If you look at lists or letters or diaries mentioning reading material from the mid-19th Century in America, you’ll likely find a book or two by British author Charles Dickens – if that reader enjoyed novels. Popular on both sides of the Atlantic, Charles Dickens penned numerous short tales, serialized stories, and novels during his life, many delivering commentary on social struggles, reform movements, and life’s dark side through entertaining stories.
I’d always wondered about Dickens’s tales, had read an excerpt or short story here and there in high school and college classes, and realized his stories were popular during the Civil War with soldiers and civilians. However, it wasn’t until 2016 when I had a book-signing at Riverside Dickens Literature Festival that I got brave and started really exploring these stories. I wasn’t disappointed… So far, I’ve enjoyed reading or listening to several unabridged stories by Dickens – including Oliver Twist, Great Expectations, A Christmas Carol, and (currently) A Tale of Two Cities. Film adaptions have introduced me to Our Mutual Friend and David Copperfield, and I hope to enjoy those books in the future too.
This year, as I was preparing for another year at Dickens Festival, I wondered what Charles Dickens thought about the American Civil War and his views on the American struggle for abolition and social reforms.
A trip to the library to retrieve three huge biographies and a couple hours later, I’d found some interesting answers. Since my initial questions revolved around the American Civil War and slavery, I’ll focus there, and this is far from a comprehensive study on this famous 19th Century author or his works. His journeys to the United States and his opinions about the Civil War lend some interesting perspectives though, illustrative of how some Europeans viewed the American conflict.
Charles Dickens (1812-1870) made two trips to the United States, the first in 1842 and the last in 1867-68. He had developed strong impressions of American society and democracy prior to his first visit and his experiences on that trip influenced his opinions of the United States for the remainder of his life.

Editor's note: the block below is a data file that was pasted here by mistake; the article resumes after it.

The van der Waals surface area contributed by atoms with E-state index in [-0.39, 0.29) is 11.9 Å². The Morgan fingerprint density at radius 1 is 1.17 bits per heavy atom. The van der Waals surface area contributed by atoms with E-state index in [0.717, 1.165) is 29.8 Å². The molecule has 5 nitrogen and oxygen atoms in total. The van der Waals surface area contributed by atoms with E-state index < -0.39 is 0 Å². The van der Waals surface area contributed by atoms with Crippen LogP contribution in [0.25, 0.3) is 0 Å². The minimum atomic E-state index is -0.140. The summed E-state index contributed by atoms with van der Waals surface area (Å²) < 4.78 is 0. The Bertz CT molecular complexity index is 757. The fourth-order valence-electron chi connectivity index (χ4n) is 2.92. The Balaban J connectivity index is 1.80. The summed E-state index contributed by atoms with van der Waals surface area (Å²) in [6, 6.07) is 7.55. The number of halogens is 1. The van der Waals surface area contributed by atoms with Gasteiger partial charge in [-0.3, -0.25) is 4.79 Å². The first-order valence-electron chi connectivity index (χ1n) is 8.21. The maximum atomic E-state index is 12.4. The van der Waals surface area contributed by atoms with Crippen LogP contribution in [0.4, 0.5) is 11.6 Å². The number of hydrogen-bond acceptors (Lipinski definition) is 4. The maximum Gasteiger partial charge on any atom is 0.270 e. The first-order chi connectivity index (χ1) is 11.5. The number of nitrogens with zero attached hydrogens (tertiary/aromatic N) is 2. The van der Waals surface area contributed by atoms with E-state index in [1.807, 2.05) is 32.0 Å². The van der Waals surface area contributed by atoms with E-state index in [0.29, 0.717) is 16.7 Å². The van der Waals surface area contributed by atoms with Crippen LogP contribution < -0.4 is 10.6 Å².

As Dickens embarked for the voyage to North America in 1842, he left behind England’s workhouses, factories, grimy alleys, dark houses, orphans, prisoners, and general unhappiness that feature prominently in his literary efforts. Enthusiastically, he declared he wanted to see “the Republic of my imagination.”[i] Already, he was planning to keep a notebook of his American experiences and write several novels when he returned home; some of his touring goals included visiting prisons, bars, factories, houses of ill-repute, and police departments to see how crime and wickedness in a republic differed from his homeland. Initially, he also seemed slightly interested in American slavery, with a curiosity born of his interest in dark settings and tales and the juxtaposition of freedom and bondage in the still-relatively new nation.
American society and authors welcomed the British literary celebrity, wearying him with grand entertainments, public readings, parties, and receptions. Anxious to fete one of their favorite foreign authors, Americans overwhelmed Dickens with their opinions, handshaking, and crushing parties which were often themed after events or characters in his stories. Boston, New York, Philadelphia, Baltimore, and Washington City tried to out-do each other in their entertainments and literary reference. Along the way, Dickens jotted notes and made his touring visits to various factories and dark alleys, boasting in letters that he found plenty of ideas for stories.